This speaks to how CSO’s/Parents/the advocacy collective benefit by being mindful/aware not to perpetuate marginalizing, stereotyping, recovery-blocking assertions about our kids, who are challenged by a substance use disorder or, for that matter, ‘any’ person challenged by a substance use disorder/co occurring mental health disorder.

Specifically, these commonly perpetuated judgments/stereotypes about people who are challenged by addiction. Well intended, though, these attitudes are; We’ve all heard this stuff: ‘Addicts’ are ‘liars’, ‘manipulators’, ‘thieves’, etc. ‘Parents are enablers’, ‘Parents are addicted to denial’, etc.

This stuff does not, despite its best intent, inform or help support anyone’s sense of self efficacy. Nor does it act as some kind of ‘offered enlightenment’. This negative stuff just ‘adds to’ the existing barriers to recovery that we are all trying to remove – for every one benefit. This stuff is just an example of more negative, status quo, ‘pile-it-on’ attitudes. And, most all of us have been exposed to this common status quo cliché, or others like it, too: “You know an ‘addict’ is lying when his/her lips are moving.”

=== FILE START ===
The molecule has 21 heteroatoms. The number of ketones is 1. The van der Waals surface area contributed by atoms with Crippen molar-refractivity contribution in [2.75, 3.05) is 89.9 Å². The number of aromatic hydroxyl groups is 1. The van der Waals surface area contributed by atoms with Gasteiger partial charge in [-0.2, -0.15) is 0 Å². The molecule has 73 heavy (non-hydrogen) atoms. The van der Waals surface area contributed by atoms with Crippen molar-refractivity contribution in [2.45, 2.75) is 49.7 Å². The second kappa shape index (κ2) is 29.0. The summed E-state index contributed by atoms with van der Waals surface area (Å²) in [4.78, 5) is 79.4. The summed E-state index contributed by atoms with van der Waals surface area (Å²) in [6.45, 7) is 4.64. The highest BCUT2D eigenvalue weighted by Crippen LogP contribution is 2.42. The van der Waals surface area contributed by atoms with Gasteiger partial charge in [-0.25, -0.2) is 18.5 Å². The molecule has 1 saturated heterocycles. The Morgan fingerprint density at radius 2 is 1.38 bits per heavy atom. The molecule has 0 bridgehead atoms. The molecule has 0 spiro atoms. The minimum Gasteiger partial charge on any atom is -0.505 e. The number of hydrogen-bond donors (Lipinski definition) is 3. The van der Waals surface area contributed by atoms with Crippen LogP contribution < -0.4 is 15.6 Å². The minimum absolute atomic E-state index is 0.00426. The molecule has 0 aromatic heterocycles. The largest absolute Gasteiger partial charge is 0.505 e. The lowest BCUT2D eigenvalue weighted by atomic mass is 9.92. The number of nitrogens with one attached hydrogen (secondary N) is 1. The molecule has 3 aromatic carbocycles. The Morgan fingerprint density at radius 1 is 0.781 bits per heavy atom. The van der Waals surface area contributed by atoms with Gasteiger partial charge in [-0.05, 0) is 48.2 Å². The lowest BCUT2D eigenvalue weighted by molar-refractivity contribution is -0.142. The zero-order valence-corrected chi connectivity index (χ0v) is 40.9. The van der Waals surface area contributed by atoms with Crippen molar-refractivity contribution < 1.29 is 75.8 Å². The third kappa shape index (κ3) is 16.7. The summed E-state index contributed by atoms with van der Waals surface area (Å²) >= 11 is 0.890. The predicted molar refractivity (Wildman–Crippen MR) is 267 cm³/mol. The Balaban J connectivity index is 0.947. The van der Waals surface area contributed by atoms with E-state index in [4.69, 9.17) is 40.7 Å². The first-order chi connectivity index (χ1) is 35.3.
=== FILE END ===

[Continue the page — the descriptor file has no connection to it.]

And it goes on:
If this stuff is being offered by either a clinician/treatment advisor, or repeated in your parent support group as ‘parenting wisdom’ intended as a means to keep you from ‘being in denial’ or from ‘enabling’; It’s probably time to engage another resource(s) for support. These kinds of marginalizing judgments do little but further stigmatize people challenge by addiction -making their journey, as well as their family member’s journey- more difficult.

This stigma-making stuff creates larger and larger barriers to treatment, voids hope, and decreases our ‘productive’ energy stores for building and modeling ‘necessary’ healthy coping in the addiction journey.